Religious Freedom? Not So Fast.

The Christian responsibility, when invited to pray in public, is not to pray “in the name of Christ,” but to create unity around the righteousness that God enjoins on all humanity. 

The US Constitution cannot make American society good. All it can do is restrain us from being as bad as we might otherwise be. It isn’t the framework of a decent, just society. It is at best a bulwark against begin a terrible society.

This has been confirmed by the most recent decision of the Supreme Court, which upheld the right of a city council in New York state to open its meet ins with a Christian prayer. The court argued that such prayers did not serve to “establish religion” in violation of the Bill of Rights.

“Ceremonial prayer is but a recognition that, since this Nation was founded and until the present day, many Americans deem that their own existence must be understood by precepts far beyond the authority of government,” wrote Justice Anthony M. Kennedy for the court’s majority.

To backers of the court’s decision this represented a victory for freedom of religious expression, an assertion of the right of religious people to bring their faith into the public square. This wasn’t what the court said of course. A “ceremonial prayer” approved by the court cannot attempt to proselytize, exclude, or defame. In other words it cannot positively assert the truth of the Christian gospel or assert that other religious beliefs are false.

What is left, a prayer referencing positive social values “in the name of Christ,” cannot do any positive good, but is capable of excluding others. It excludes those who hold those same social values but reject belief in the Christ and keeps them from joining in asserting those values. And thus it creates a moment, even if only a moment, that the people present are not united. And if those moments become regular moments at the beginning of each council meeting then they expand to create a growing disunity in the community.

This isn’t nearly as bad as if the City Council explicitly promoted Christianity, which would be forbidden by the constitution. But the lawsuit itself demonstrates that the prayers divide the citizenry of the town and thus reduce the ability of that particular society to engage in a full free discussion of its own highest ideals.

And this means that such a prayer actually works against the establishment of God’s righteousness. It undermines God’s intention for God’s people while doing nothing to positively assert the truth of the claim that Jesus is the Christ. In the name of freedom of religion the prayer does exactly the opposite of what free religious people should wish to do.

This is why the Christian responsibility, when invited to pray in public, is not to assert one’s own religious identity by praying “in the name of Christ.” Instead our Christian task is to recognize our responsibility to create unity around the righteousness that God enjoins on all humanity.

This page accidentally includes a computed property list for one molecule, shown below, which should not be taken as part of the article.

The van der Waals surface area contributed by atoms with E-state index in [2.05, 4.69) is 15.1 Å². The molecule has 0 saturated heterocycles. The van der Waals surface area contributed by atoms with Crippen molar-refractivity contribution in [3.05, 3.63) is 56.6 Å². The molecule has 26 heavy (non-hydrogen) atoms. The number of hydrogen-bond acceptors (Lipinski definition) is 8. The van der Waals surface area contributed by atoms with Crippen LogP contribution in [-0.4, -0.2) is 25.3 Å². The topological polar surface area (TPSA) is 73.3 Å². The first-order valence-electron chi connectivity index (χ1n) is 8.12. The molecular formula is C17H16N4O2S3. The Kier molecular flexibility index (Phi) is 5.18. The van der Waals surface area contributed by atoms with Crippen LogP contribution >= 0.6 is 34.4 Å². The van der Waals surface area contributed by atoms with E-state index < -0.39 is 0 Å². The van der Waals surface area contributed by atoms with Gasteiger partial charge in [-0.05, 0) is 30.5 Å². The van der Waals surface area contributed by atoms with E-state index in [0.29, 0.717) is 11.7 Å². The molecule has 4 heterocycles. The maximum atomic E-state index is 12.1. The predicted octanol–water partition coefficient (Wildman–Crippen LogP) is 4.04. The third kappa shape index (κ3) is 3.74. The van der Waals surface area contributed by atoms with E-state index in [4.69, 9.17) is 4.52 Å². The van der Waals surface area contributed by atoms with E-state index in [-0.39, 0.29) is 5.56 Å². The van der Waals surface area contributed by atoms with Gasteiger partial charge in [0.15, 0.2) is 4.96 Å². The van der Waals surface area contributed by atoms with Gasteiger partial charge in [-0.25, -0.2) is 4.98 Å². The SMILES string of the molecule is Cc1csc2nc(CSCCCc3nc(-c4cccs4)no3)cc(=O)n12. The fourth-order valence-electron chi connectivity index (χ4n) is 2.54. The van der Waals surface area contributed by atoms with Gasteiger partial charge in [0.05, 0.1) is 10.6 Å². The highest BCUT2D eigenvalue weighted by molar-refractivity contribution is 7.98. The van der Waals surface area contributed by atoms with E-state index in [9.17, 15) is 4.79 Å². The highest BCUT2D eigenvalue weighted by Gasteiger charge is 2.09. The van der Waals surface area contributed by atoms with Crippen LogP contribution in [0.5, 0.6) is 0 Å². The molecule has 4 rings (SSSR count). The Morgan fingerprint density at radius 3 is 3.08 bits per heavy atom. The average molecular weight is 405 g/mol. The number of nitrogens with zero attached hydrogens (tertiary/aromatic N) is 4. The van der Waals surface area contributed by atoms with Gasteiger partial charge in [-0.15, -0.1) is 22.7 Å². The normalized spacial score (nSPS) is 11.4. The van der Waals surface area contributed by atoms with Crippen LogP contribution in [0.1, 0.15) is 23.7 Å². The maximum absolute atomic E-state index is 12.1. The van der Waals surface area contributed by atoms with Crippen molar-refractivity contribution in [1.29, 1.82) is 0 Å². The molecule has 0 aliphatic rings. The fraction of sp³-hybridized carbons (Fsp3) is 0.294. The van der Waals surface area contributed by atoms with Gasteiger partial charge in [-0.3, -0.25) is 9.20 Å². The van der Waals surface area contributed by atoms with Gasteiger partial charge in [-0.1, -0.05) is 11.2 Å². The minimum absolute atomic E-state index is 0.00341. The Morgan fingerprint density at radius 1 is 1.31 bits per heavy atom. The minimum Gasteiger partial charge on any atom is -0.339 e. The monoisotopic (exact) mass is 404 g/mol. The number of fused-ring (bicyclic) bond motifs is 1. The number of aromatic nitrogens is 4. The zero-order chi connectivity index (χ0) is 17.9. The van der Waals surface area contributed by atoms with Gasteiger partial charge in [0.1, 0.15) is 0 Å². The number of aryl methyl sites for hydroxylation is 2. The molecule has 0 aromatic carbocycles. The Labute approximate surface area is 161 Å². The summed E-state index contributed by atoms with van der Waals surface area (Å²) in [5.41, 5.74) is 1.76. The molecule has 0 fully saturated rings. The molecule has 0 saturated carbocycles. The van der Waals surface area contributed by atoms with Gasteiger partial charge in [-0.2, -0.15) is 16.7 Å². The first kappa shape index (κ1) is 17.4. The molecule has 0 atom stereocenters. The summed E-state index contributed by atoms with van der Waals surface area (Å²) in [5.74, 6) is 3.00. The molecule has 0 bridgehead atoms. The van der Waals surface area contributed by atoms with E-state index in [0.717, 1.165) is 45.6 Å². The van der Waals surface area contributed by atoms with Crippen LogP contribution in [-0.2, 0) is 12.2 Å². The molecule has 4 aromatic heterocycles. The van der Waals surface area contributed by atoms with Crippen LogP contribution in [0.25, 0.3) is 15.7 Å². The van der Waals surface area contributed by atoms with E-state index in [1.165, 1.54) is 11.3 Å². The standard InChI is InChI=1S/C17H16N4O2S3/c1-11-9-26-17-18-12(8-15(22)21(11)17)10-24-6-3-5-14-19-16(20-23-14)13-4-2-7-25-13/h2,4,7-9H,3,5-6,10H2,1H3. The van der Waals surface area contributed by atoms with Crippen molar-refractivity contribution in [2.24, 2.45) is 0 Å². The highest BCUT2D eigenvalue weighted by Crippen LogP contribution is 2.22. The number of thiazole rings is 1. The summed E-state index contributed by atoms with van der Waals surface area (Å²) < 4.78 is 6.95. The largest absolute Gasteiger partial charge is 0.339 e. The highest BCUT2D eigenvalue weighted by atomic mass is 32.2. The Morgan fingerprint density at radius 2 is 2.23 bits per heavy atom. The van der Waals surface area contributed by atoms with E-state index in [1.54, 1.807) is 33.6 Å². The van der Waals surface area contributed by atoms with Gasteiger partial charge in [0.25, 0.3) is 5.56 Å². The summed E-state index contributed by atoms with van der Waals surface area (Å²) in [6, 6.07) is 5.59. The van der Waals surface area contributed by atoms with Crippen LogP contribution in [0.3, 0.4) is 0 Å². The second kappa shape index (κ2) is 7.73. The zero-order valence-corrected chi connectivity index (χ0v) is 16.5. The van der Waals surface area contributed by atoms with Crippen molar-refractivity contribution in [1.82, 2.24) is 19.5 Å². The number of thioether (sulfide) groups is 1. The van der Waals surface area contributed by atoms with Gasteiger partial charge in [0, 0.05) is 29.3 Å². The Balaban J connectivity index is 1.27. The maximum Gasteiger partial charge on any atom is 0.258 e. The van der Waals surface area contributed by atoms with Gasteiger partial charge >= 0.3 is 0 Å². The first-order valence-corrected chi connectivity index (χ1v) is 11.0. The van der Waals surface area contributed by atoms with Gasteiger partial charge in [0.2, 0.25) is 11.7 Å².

Which brings us back to the constitution. It doesn’t promise us freedom of religion, and does nothing to encourage freedom of religion. It simply forbids Congress from curbing that freedom. This leaves it to us as Christians to wisely discern how to use the freedom we have. And in public prayer, in a multi-religious society, the best way to use that freedom is to refrain from being as vocal about our beliefs as we might want to be. Sometimes, as the apostle Paul so eloquently explained in his first letter to the Corinthians, and as Christ lived out, the greatest freedom is found in restraint.

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  • Y. A. Warren

    Thank you for this.

    I have, for many years, been extremely upset when attending interfaith events where the person leading the prayer, knowing that there are non-Christians in attendance, specifically prays “in the name of Jesus,” as if to claim all the good work being done by all in attendance as trophies for Christian superiority.

  • kso721

    “And when you pray, do not be like the hypocrites, for they love to pray standing in the synagogues and on the street corners to be seen by others. Truly I tell you, they have received their reward in full. But when you pray, go into your room, close the door and pray to your Father, who is unseen. Then your Father, who sees what is done in secret, will reward you.”

    Christians still doing the exact opposite of the commandments of their holy book.

  • Levedi

    Very well said. It’s encouraging to me to finally hear someone else understand this.

  • jeny jhon

    check this …….

  • kso721

    “…our Christian task is to recognize our responsibility to create unity around the righteousness that God enjoins on all humanity.”

    I assert that the idea of unity asserted by the author is only an ideological utoptia. Since christianity is an aplostilic religion which firstly requires any non-christian to be taught and converted, it negates that fact that after 20 centuries of failed prophecies of second comings, there are more non-christian cultures in the world, than there are christians. I find this a huge disconnect regarding the christian teachings of the transcendence of the christian god and “god’s word via the bible”, and the fact that all other non-christian culture clearly don’t observe any bibllical teachings that didn’t exist prior to christianity. cultural blindspots?